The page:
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GENERATIONS: Keeping the city going – Pemberton is over much of Ironton’s infrastructure

For three decades, Mike Pemberton has been helping to keep Ironton’s infrastructure going.

As the superintendent of the Flood Control Department, he and his staff do their best to keep the 1940s pumps and other flood devices operational.

Pemberton graduated from Symmes Valley High School in 1975.

He got a job with the City of Ironton in the Flood Control Department because it was a good job.

“I had a wife and family to support,” he said. “But I got interested in serving the public.”

Pemberton has had a couple of different positions within the city.

“I was the city service man for a couple years. Then I moved on up the ladder to city mechanic. Then I was offered a supervisor job over Flood Control, Sanitation and the Street Department in 1990 and I’ve held that position since then,” he said. “With all the duties in the sanitation department and flood protection for the residents, I’ve really enjoyed being a public servant.”

Which is a good thing, especially during flood season when the department has to monitor the level of the Ohio River and make sure the 80-year-old flood control systems are working so sections of Ironton don’t flood.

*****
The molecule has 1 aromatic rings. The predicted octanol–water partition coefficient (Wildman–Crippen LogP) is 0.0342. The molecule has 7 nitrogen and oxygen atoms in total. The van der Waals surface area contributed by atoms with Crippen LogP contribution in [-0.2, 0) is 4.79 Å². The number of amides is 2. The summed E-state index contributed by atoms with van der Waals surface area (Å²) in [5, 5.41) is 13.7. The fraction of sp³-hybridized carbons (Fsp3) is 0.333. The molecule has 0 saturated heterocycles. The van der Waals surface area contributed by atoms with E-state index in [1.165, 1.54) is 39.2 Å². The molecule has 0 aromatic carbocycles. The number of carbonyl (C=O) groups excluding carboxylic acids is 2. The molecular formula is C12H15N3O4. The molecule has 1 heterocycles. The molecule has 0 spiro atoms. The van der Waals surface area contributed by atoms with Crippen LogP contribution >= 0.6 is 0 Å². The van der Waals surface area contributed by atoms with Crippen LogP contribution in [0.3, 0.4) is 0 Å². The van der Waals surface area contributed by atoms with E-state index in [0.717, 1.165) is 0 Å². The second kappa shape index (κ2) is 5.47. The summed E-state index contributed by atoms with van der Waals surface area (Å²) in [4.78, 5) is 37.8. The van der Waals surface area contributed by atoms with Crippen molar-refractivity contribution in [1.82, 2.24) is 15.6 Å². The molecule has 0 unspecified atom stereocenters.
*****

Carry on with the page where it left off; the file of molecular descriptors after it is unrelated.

“We are out here all hours of the night whenever that river comes up,” Pemberton said. The normal level of the river is around 32 feet. “It just takes a couple feet of water and then we’ve got to take action — get these pump stations in action, closing some big sluice gates to keep the river water from coming into our system. That is a challenge sometimes.”

Plus, the flood department has five miles of earthen levies that they have to try to keep mowed.

And department has to go through yearly inspections with the U.S. Corp of Engineers on the flood system for the Rehabilitation and Inspection Program (RIP).  As long as the city qualifies for the RIP program, if there is damage to the city’s flood defense system during a flood, the city can apply to receive federal assistance to repair it.

“If you get off the RIP Program and something happens, it comes out of the  city’s pocket,” Pemberton said. “If you stay in it, the federal government will pay for 100 percent of the damage.”

As for what is the most difficult part of working in three departments, Pemberton said it just depends.

“I don’t dread any of it, not really,” he said. “If a resident has a complaint we are there to help them. We try to do all our best to keep all the garbage picked up. We haul probably, every day, 20 tons of garbage out of Ironton, five days a week.”

As for the street department, they are responsible for patching holes and keeping alleys clear.

“We just got a new grader, so that makes life easier,” Pemberton said.

The street department does get to do some fun things, like at Christmas time.

“We are in charge of decorations and lighting,” he said. “That always makes the city pretty.”

Pemberton said there are a lot of responsibilities but he enjoys it all.

“It’s been a good life for me, I enjoy working for the city. I enjoy serving the public.” Pemberton said.

He added he will probably being retiring in the next couple of years.

“But I would like to see a few more projects completed before I go,” Pemberton said.